Saliva tests may be mainly useful to the ‘worried well’ and Olympians, but they can also ease pressure on the testing regime as a whole. Matthew Scott reports.
Those who dread the feeling of a swab being swivelled around their sinuses will soon have access to another option: pharmacies are about to offer saliva testing for Covid.
After buying the rights to a saliva test developed by the University of Illinois, Biotech company Rako Science is set to bring easy tests to pharmacies around the country for asymptomatic Kiwis in need of a test – including the New Zealand Olympic team.
Green Cross Health, whose chains include Unichem and Life Pharmacies, have partnered with the biotech company to provide more than 1000 tests for the Olympians before they leave for Japan, starting last week with a group on their way to Switzerland to qualify.
And today, they announced that Kiwis will be able to get saliva tests at the pharmacy, starting with a few initial outlets in two weeks’ time.
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Although the tests will suffice for those leaving the country, MIQ workers and those feeling sick will still need to opt for the swab up the nose.
Tests from the University of Illinois have found the method is at least as accurate as nasal swabs.
The Ministry of Health, however, says sensitivity of testing practices is crucial due to the low prevalence of Covid in New Zealand, and say nasal swabs continue to be “the gold standard method for diagnosis of infection with Covid-19 due to its higher sensitivity.”
“Missing a person who may be infectious through not picking up the virus through testing could result in a significant outbreak,” said a spokesperson from the Ministry of Health. “That’s why we do not always immediately adopt testing processes that are implemented in other countries where Covid is more common.”
Rako Science director Leon Grice sees the rollout as a supplement to the Ministry of Health’s successful testing regime.
The tests can provide peace of mind for those concerned about their health during an outbreak, but not necessarily experiencing any symptoms.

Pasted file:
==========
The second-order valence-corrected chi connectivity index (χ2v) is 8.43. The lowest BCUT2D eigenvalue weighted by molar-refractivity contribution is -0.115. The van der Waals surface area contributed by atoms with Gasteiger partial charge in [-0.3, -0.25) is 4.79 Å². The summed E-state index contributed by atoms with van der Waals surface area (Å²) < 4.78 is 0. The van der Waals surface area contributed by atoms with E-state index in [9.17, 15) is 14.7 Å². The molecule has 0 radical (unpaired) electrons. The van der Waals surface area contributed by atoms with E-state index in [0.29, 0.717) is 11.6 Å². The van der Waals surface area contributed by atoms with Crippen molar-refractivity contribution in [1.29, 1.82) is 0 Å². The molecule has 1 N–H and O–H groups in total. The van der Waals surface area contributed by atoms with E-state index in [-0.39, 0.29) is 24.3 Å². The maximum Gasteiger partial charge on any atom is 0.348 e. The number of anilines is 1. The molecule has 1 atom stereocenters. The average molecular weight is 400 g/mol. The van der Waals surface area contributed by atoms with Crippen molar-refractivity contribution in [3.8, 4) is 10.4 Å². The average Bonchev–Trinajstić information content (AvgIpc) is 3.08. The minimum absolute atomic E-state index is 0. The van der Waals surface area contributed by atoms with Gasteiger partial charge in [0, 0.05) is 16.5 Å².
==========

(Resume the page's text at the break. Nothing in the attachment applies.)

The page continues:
“Asymptomatic tests can help the ‘worried well’ who may be swamping the testing regime,” he said.
Businesses may get a better deal on their own testing regime.
People can provide a sample for a saliva test without the help of a health professional, making it easier to test on a large scale.
Saliva tests will be around 80 percent cheaper for businesses who plan to do a lot of testing.
Grice said the Green Cross pharmacy tests will be “a backbone to corporates wanting their own testing,” particularly as they have over 350 locations spread across the country.
The tests will be more expensive for the individual consumer – coming in at more than $60 per person – although Grice says they have not yet set the prices.
Green Cross Health and Equity Pharmacies GM Stephen Jones said the Green Cross pharmacies will be able to provide patients with this service as they can be found across the country.
“Our nationwide footprint means we provide support the length and breadth of New Zealand,” he said.
The saliva tests began earlier this year, with Auckland Airport running a trial in February to see if this was the best way to surveil staff for the virus.
Before rolling out the tests, Rako Science had to make sure the results agreed with those found by the University of Illinois.
“We had 100 percent agreement with their results,” Grice said. “And with those found at Victoria University of Wellington, and at our contracted lab in Parnell.”